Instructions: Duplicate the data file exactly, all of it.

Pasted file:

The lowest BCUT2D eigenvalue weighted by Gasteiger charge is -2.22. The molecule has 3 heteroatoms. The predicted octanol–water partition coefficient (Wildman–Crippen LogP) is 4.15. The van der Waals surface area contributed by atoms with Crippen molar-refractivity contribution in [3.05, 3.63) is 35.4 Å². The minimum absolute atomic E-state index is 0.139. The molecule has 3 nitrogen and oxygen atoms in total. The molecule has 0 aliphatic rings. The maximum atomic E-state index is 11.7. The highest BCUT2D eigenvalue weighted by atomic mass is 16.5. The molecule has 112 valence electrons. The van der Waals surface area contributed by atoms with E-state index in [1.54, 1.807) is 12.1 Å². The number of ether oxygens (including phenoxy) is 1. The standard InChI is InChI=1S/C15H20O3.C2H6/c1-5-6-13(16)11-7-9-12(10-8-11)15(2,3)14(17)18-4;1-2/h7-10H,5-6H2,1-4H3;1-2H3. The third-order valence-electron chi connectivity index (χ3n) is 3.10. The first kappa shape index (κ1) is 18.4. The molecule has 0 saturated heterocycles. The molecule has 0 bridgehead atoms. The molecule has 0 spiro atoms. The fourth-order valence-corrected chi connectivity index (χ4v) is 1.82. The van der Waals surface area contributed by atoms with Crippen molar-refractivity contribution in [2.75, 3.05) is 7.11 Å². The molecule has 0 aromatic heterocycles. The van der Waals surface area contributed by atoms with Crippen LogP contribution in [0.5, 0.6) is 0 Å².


The lowest BCUT2D eigenvalue weighted by Gasteiger charge is -2.22. The molecule has 3 heteroatoms. The predicted octanol–water partition coefficient (Wildman–Crippen LogP) is 4.15. The van der Waals surface area contributed by atoms with Crippen molar-refractivity contribution in [3.05, 3.63) is 35.4 Å². The minimum absolute atomic E-state index is 0.139. The molecule has 3 nitrogen and oxygen atoms in total. The molecule has 0 aliphatic rings. The maximum atomic E-state index is 11.7. The highest BCUT2D eigenvalue weighted by atomic mass is 16.5. The molecule has 112 valence electrons. The van der Waals surface area contributed by atoms with E-state index in [1.54, 1.807) is 12.1 Å². The number of ether oxygens (including phenoxy) is 1. The standard InChI is InChI=1S/C15H20O3.C2H6/c1-5-6-13(16)11-7-9-12(10-8-11)15(2,3)14(17)18-4;1-2/h7-10H,5-6H2,1-4H3;1-2H3. The third-order valence-electron chi connectivity index (χ3n) is 3.10. The first kappa shape index (κ1) is 18.4. The molecule has 0 saturated heterocycles. The molecule has 0 bridgehead atoms. The molecule has 0 spiro atoms. The fourth-order valence-corrected chi connectivity index (χ4v) is 1.82. The van der Waals surface area contributed by atoms with Crippen molar-refractivity contribution in [2.75, 3.05) is 7.11 Å². The molecule has 0 aromatic heterocycles. The van der Waals surface area contributed by atoms with Crippen LogP contribution in [0.5, 0.6) is 0 Å².